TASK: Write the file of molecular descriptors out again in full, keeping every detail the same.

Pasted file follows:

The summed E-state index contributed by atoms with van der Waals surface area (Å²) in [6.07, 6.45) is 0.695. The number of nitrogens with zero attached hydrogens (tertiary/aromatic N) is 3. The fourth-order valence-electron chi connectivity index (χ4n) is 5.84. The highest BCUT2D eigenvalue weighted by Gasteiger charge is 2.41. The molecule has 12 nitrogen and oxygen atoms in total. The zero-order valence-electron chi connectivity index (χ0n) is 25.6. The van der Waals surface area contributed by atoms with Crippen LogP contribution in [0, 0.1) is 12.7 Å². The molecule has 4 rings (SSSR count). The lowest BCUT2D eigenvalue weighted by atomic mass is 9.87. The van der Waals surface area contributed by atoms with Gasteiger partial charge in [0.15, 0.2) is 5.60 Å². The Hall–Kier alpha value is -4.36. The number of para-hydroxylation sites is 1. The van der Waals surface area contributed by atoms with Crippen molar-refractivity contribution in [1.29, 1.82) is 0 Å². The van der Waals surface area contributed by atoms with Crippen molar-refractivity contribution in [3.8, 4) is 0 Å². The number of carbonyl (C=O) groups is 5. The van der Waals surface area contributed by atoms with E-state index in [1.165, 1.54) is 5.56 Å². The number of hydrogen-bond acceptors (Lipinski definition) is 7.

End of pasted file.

The summed E-state index contributed by atoms with van der Waals surface area (Å²) in [6.07, 6.45) is 0.695. The number of nitrogens with zero attached hydrogens (tertiary/aromatic N) is 3. The fourth-order valence-electron chi connectivity index (χ4n) is 5.84. The highest BCUT2D eigenvalue weighted by Gasteiger charge is 2.41. The molecule has 12 nitrogen and oxygen atoms in total. The zero-order valence-electron chi connectivity index (χ0n) is 25.6. The van der Waals surface area contributed by atoms with Crippen LogP contribution in [0, 0.1) is 12.7 Å². The molecule has 4 rings (SSSR count). The lowest BCUT2D eigenvalue weighted by atomic mass is 9.87. The van der Waals surface area contributed by atoms with Gasteiger partial charge in [0.15, 0.2) is 5.60 Å². The Hall–Kier alpha value is -4.36. The number of para-hydroxylation sites is 1. The van der Waals surface area contributed by atoms with Crippen molar-refractivity contribution in [1.29, 1.82) is 0 Å². The van der Waals surface area contributed by atoms with Crippen molar-refractivity contribution in [3.8, 4) is 0 Å². The number of carbonyl (C=O) groups is 5. The van der Waals surface area contributed by atoms with E-state index in [1.165, 1.54) is 5.56 Å². The number of hydrogen-bond acceptors (Lipinski definition) is 7.